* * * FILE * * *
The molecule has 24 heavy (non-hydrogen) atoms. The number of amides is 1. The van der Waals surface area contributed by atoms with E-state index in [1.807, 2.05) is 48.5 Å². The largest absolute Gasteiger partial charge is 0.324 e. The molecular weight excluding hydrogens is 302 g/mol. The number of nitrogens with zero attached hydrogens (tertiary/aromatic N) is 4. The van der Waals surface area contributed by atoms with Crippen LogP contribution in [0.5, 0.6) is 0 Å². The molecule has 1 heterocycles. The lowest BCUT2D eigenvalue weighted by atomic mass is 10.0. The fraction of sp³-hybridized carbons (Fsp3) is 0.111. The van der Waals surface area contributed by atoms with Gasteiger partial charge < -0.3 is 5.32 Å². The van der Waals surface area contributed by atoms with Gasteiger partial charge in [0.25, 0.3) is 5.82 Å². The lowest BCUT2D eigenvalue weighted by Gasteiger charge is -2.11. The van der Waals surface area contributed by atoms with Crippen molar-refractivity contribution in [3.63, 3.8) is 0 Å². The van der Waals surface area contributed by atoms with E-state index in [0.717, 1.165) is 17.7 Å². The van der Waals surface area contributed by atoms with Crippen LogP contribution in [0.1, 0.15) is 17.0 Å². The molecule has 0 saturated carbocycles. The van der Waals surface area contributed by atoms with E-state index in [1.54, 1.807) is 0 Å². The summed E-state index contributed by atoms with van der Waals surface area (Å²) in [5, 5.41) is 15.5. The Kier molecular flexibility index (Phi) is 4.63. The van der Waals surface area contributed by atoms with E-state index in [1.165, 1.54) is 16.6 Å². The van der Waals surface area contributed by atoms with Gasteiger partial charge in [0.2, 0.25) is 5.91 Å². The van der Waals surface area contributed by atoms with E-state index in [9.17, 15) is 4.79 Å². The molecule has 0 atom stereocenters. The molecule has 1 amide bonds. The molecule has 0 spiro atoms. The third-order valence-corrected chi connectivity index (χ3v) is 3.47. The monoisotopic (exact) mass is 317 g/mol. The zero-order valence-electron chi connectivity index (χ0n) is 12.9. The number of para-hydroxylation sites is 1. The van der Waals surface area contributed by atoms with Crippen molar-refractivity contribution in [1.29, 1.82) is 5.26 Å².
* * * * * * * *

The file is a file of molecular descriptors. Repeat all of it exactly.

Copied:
The molecule has 24 heavy (non-hydrogen) atoms. The number of amides is 1. The van der Waals surface area contributed by atoms with E-state index in [1.807, 2.05) is 48.5 Å². The largest absolute Gasteiger partial charge is 0.324 e. The molecular weight excluding hydrogens is 302 g/mol. The number of nitrogens with zero attached hydrogens (tertiary/aromatic N) is 4. The van der Waals surface area contributed by atoms with Crippen LogP contribution in [0.5, 0.6) is 0 Å². The molecule has 1 heterocycles. The lowest BCUT2D eigenvalue weighted by atomic mass is 10.0. The fraction of sp³-hybridized carbons (Fsp3) is 0.111. The van der Waals surface area contributed by atoms with Gasteiger partial charge < -0.3 is 5.32 Å². The van der Waals surface area contributed by atoms with Gasteiger partial charge in [0.25, 0.3) is 5.82 Å². The lowest BCUT2D eigenvalue weighted by Gasteiger charge is -2.11. The van der Waals surface area contributed by atoms with Crippen molar-refractivity contribution in [3.63, 3.8) is 0 Å². The van der Waals surface area contributed by atoms with E-state index in [0.717, 1.165) is 17.7 Å². The van der Waals surface area contributed by atoms with Crippen LogP contribution in [0.1, 0.15) is 17.0 Å². The molecule has 0 saturated carbocycles. The van der Waals surface area contributed by atoms with E-state index in [1.54, 1.807) is 0 Å². The summed E-state index contributed by atoms with van der Waals surface area (Å²) in [5, 5.41) is 15.5. The Kier molecular flexibility index (Phi) is 4.63. The van der Waals surface area contributed by atoms with E-state index in [1.165, 1.54) is 16.6 Å². The van der Waals surface area contributed by atoms with Gasteiger partial charge in [0.2, 0.25) is 5.91 Å². The van der Waals surface area contributed by atoms with E-state index in [9.17, 15) is 4.79 Å². The molecule has 0 atom stereocenters. The molecule has 1 amide bonds. The molecule has 0 spiro atoms. The third-order valence-corrected chi connectivity index (χ3v) is 3.47. The monoisotopic (exact) mass is 317 g/mol. The zero-order valence-electron chi connectivity index (χ0n) is 12.9. The number of para-hydroxylation sites is 1. The van der Waals surface area contributed by atoms with Crippen molar-refractivity contribution in [1.29, 1.82) is 5.26 Å².